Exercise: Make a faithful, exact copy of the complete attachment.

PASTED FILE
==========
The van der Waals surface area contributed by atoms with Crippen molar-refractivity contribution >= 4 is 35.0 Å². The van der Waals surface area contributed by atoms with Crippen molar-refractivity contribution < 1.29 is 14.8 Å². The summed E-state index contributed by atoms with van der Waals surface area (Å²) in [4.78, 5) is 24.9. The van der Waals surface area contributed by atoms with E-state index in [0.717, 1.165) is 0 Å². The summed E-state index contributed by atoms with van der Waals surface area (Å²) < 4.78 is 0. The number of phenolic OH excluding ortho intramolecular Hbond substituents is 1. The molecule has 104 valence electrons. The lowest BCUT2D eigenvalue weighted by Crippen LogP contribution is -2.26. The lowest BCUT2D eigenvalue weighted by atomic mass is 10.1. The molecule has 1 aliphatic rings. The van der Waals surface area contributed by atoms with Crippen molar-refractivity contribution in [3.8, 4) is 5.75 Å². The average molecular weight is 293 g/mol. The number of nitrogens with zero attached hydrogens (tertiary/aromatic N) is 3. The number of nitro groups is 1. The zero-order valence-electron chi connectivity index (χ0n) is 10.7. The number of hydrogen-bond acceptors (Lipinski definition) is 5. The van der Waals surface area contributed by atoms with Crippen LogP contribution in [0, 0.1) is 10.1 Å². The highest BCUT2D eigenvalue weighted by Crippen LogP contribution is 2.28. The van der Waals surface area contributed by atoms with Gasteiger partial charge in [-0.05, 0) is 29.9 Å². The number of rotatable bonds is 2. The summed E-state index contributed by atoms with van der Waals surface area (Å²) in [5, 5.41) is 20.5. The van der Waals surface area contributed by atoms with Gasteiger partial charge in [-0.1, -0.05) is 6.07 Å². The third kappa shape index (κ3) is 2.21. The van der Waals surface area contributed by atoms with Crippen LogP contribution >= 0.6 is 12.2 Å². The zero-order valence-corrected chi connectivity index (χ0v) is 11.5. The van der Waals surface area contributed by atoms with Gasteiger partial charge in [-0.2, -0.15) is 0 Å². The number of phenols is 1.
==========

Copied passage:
The van der Waals surface area contributed by atoms with Crippen molar-refractivity contribution >= 4 is 35.0 Å². The van der Waals surface area contributed by atoms with Crippen molar-refractivity contribution < 1.29 is 14.8 Å². The summed E-state index contributed by atoms with van der Waals surface area (Å²) in [4.78, 5) is 24.9. The van der Waals surface area contributed by atoms with E-state index in [0.717, 1.165) is 0 Å². The summed E-state index contributed by atoms with van der Waals surface area (Å²) < 4.78 is 0. The number of phenolic OH excluding ortho intramolecular Hbond substituents is 1. The molecule has 104 valence electrons. The lowest BCUT2D eigenvalue weighted by Crippen LogP contribution is -2.26. The lowest BCUT2D eigenvalue weighted by atomic mass is 10.1. The molecule has 1 aliphatic rings. The van der Waals surface area contributed by atoms with Crippen molar-refractivity contribution in [3.8, 4) is 5.75 Å². The average molecular weight is 293 g/mol. The number of nitrogens with zero attached hydrogens (tertiary/aromatic N) is 3. The number of nitro groups is 1. The zero-order valence-electron chi connectivity index (χ0n) is 10.7. The number of hydrogen-bond acceptors (Lipinski definition) is 5. The van der Waals surface area contributed by atoms with Crippen LogP contribution in [0, 0.1) is 10.1 Å². The highest BCUT2D eigenvalue weighted by Crippen LogP contribution is 2.28. The van der Waals surface area contributed by atoms with Gasteiger partial charge in [-0.05, 0) is 29.9 Å². The number of rotatable bonds is 2. The summed E-state index contributed by atoms with van der Waals surface area (Å²) in [5, 5.41) is 20.5. The van der Waals surface area contributed by atoms with Gasteiger partial charge in [-0.1, -0.05) is 6.07 Å². The third kappa shape index (κ3) is 2.21. The van der Waals surface area contributed by atoms with Crippen LogP contribution >= 0.6 is 12.2 Å². The zero-order valence-corrected chi connectivity index (χ0v) is 11.5. The van der Waals surface area contributed by atoms with Gasteiger partial charge in [-0.2, -0.15) is 0 Å². The number of phenols is 1.